Christopher Golden,
The Gathering Dark
(Ace, 2003)

Bram Stoker Award-winner Christopher Golden brings a new twist to the vampire legend in his series of books The Shadow Saga. In The Gathering Dark, set 10 years after the events of the third Shadow Saga novel, a much-changed Peter Octavian finds himself reluctantly facing the biggest challenge of his life. By this time, the whole world knows that vampires, or Shadows, exist and that Peter was once their leader. He taught them the truth of their existence, exposing all of the lies that the Catholic Church had long ago instilled in their minds. A great war was fought between the Shadows and a secret society inside the Church, leaving many vampires dead and the Church itself all but destroyed. In the process, the Gospel of Shadows was destroyed, robbing mankind of its only means for keeping previously unimaginable monsters and demons at bay.

As this novel begins, the world of man comes under attack, with city after city ostensibly sucked into a layer of hell itself. The reconstituted church in America is working feverishly to regain the knowledge contained in the lost Gospel of Shadows, but Earth's best and only hope in this new unimaginable war is Peter Octavian.

Having forsaken his vampire existence, Octavian is now a normal human being. His desire for a human life, though, has left him wanting, and he has retreated into a solitary existence. He is far from defenseless, though, as his history plus a tough thousand-year sojourn in Hell have made him the world's most powerful mage. As dire events begin to unfold, he joins with a remarkable set of individuals to save the world from total destruction at the hands of powerful demons assaulting the planet in ever-growing numbers. His two greatest allies come to be Kuromaku, a vampire brother, and Keomany, an earthwitch whose powerful bond with the natural magic of Earth itself proves invaluable. Father Jack Devlin, a priest who goes against the wishes of his bishop to aid Octavian in his quest to rid the world of demonic infection, is a singular character of great importance, while two very special human females give the Shadows reason to fight for a world that still sees vampires as abominations. The presentation and evolution of the characters is well done, filling the pages with a sense of humanity without which such a battle as that described herein is meaningless.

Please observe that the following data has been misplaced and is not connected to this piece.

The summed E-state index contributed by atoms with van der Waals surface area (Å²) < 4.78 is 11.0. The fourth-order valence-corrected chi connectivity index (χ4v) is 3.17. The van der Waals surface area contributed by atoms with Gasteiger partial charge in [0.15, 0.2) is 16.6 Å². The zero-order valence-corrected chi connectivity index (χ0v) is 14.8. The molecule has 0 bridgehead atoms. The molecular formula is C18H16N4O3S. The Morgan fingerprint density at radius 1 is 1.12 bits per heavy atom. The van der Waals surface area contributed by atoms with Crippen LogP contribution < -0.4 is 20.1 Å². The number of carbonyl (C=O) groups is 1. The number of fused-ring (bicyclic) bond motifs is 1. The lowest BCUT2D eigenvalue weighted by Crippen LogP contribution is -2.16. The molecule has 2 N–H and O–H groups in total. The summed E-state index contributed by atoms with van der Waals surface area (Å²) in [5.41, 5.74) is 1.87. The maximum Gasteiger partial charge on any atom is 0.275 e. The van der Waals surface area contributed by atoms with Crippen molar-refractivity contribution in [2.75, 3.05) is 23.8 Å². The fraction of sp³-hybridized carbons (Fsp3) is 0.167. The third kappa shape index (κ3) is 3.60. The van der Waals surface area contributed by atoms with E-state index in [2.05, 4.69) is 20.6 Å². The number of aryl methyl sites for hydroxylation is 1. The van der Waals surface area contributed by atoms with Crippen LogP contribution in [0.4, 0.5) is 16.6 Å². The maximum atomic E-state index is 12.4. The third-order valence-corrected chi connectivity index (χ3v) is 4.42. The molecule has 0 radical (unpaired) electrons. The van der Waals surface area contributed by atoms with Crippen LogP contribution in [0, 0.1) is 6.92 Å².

I have to admit that it took a while for The Gathering Dark to light a fire in my imagination. The early parts of the novel are sometimes slow of pace and shift back and forth between characters in a sometimes disconcerting manner. The form of the demonic manifestations is also fairly extreme and hard to accept. Then you have Octavian and his allies finding nebulous ways to enter the hidden realms and return with their lives intact. The magic that Octavian often calls into being is wholly unbelievable but certainly mage-worthy, while the remarkable abilities that Golden gives to his vampires pushes the envelope much farther than I would prefer to see it go. Add to this an earthwitch who can use Mother Nature herself as a force of protection as well as a potent weapon, and you have an extreme fantasy hard to embrace.

The second half of the novel recharges the batteries of Golden's fiction quite nicely, though. It no longer matters how unbelievable the situations are at this point, as you become ever more drawn into worry and care for these characters risking their lives and souls for a fight they may well not be able to win. The last hundred pages represent an extended climax of events, with Golden turning the crank of the suspense meter slowly but steadily. Emotional conflict blends with painful endurance and unparalleled bravery to capture your heart and mind, and each page gets easier to turn as you yearn for the ultimate resolution to this unholy drama.

Looking back on the book as a whole, I do not consider The Gathering Dark a great read, as it exhibits a number of weaknesses that made it difficult for me to fully commit myself to it. Golden does imbue his vampires with a complexity you won't find in many a vampire novel, but this can be a double-edged sword. As much as I like vampires of a most exotic and unusual breed, some of the abilities of Golden's Shadows just exceed my mind's willingness to blindly accept what I am reading, and this diminishes my enjoyment of the novel. Still, there is certainly originality and literary talent contained within each of Golden's pages, and any fan of vampire fiction will doubtless appreciate the chance to explore the decidedly dark world of this author's creation.

- Rambles
written by Daniel Jolley
published 3 January 2004

Buy it from